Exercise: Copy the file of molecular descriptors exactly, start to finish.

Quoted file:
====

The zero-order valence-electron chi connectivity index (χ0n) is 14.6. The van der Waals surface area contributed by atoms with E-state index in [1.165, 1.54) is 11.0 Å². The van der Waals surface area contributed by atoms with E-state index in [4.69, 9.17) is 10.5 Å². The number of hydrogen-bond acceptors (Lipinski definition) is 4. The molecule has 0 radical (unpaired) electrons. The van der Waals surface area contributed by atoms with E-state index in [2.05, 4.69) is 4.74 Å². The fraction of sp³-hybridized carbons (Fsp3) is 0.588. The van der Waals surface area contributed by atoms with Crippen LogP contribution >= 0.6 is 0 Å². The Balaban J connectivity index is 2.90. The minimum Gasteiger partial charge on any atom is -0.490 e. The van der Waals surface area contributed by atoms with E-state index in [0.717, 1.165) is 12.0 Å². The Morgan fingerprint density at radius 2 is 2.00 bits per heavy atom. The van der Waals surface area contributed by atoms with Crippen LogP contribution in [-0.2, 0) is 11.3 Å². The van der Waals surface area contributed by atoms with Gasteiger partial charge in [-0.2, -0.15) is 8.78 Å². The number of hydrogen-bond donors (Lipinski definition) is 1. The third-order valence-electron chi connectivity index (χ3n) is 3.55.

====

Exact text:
The zero-order valence-electron chi connectivity index (χ0n) is 14.6. The van der Waals surface area contributed by atoms with E-state index in [1.165, 1.54) is 11.0 Å². The van der Waals surface area contributed by atoms with E-state index in [4.69, 9.17) is 10.5 Å². The number of hydrogen-bond acceptors (Lipinski definition) is 4. The molecule has 0 radical (unpaired) electrons. The van der Waals surface area contributed by atoms with E-state index in [2.05, 4.69) is 4.74 Å². The fraction of sp³-hybridized carbons (Fsp3) is 0.588. The van der Waals surface area contributed by atoms with Crippen LogP contribution >= 0.6 is 0 Å². The Balaban J connectivity index is 2.90. The minimum Gasteiger partial charge on any atom is -0.490 e. The van der Waals surface area contributed by atoms with E-state index in [0.717, 1.165) is 12.0 Å². The Morgan fingerprint density at radius 2 is 2.00 bits per heavy atom. The van der Waals surface area contributed by atoms with Crippen LogP contribution in [-0.2, 0) is 11.3 Å². The van der Waals surface area contributed by atoms with Gasteiger partial charge in [-0.2, -0.15) is 8.78 Å². The number of hydrogen-bond donors (Lipinski definition) is 1. The third-order valence-electron chi connectivity index (χ3n) is 3.55.